Sports Medicine

, Volume 43, Issue 9, pp 803–817

Genes for Elite Power and Sprint Performance: ACTN3 Leads the Way

  • Nir Eynon
  • Erik D. Hanson
  • Alejandro Lucia
  • Peter J. Houweling
  • Fleur Garton
  • Kathryn N. North
  • David J. Bishop
Review Article

DOI: 10.1007/s40279-013-0059-4

Cite this article as:
Eynon, N., Hanson, E.D., Lucia, A. et al. Sports Med (2013) 43: 803. doi:10.1007/s40279-013-0059-4

Abstract

The ability of skeletal muscles to produce force at a high velocity, which is crucial for success in power and sprint performance, is strongly influenced by genetics and without the appropriate genetic make-up, an individual reduces his/her chances of becoming an exceptional power or sprinter athlete. Several genetic variants (i.e. polymorphisms) have been associated with elite power and sprint performance in the last few years and the current paradigm is that elite performance is a polygenic trait, with minor contributions of each variant to the unique athletic phenotype. The purpose of this review is to summarize the specific knowledge in the field of genetics and elite power performance, and to provide some future directions for research in this field. Of the polymorphisms associated with elite power and sprint performance, the α-actinin-3 R577X polymorphism provides the most consistent results. ACTN3 is the only gene that shows a genotype and performance association across multiple cohorts of elite power athletes, and this association is strongly supported by mechanistic data from an Actn3 knockout mouse model. The angiotensin-1 converting enzyme insertion/deletion polymorphism (ACE I/D, registered single nucleotide polymorphism [rs]4646994), angiotensinogen (AGT Met235Thr rs699), skeletal adenosine monophosphate deaminase (AMPD1) Gln(Q)12Ter(X) [also termed C34T, rs17602729], interleukin-6 (IL-6 −174 G/C, rs1800795), endothelial nitric oxide synthase 3 (NOS3 −786 T/C, rs2070744; and Glu298Asp, rs1799983), peroxisome proliferator-activated receptor-α (PPARA Intron 7 G/C, rs4253778), and mitochondrial uncoupling protein 2 (UCP2 Ala55Val, rs660339) polymorphisms have also been associated with elite power performance, but the findings are less consistent. In general, research into the genetics of athletic performance is limited by a small sample size in individual studies and the heterogeneity of study samples, often including athletes from multiple-difference sporting disciplines. In the future, large, homogeneous, strictly defined elite power athlete cohorts need to be established though multinational collaboration, so that meaningful genome-wide association studies can be performed. Such an approach would provide unbiased identification of potential genes that influence elite athletic performance.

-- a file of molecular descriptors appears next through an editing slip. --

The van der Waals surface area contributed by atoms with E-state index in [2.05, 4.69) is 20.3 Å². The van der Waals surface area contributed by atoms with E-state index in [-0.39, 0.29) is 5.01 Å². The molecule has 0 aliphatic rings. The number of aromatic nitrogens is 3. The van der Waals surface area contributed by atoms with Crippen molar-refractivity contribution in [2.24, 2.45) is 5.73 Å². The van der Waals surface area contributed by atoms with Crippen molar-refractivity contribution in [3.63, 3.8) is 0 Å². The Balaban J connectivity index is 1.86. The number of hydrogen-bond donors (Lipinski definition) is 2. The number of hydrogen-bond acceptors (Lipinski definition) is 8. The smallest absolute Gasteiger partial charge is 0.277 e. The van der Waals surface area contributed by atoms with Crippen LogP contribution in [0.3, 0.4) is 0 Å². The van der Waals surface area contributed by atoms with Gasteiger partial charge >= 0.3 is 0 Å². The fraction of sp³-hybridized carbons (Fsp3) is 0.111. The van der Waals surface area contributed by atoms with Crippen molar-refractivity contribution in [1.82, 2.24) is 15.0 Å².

Copyright information

© Springer International Publishing Switzerland 2013

Authors and Affiliations

  • Nir Eynon
    • 1
  • Erik D. Hanson
    • 1
    • 2
  • Alejandro Lucia
    • 3
  • Peter J. Houweling
    • 4
    • 5
  • Fleur Garton
    • 4
    • 5
  • Kathryn N. North
    • 4
    • 5
    • 6
  • David J. Bishop
    • 1
  1. 1.Institute of Sport, Exercise and Active Living (ISEAL)Victoria UniversityMelbourneAustralia
  2. 2.College of Health and BiomedicineVictoria UniversityMelbourneAustralia
  3. 3.School of Doctorate Studies and ResearchUniversidad Europea de Madrid and Instituto de Investigación i+12MadridSpain
  4. 4.Institute for Neuroscience and Muscle ResearchChildren’s Hospital at WestmeadSydneyAustralia
  5. 5.Discipline of Paediatrics and Child Health, Faculty of MedicineUniversity of SydneySydneyAustralia
  6. 6.Murdoch Childrens Research InstituteThe Royal Children’s HospitalMelbourneAustralia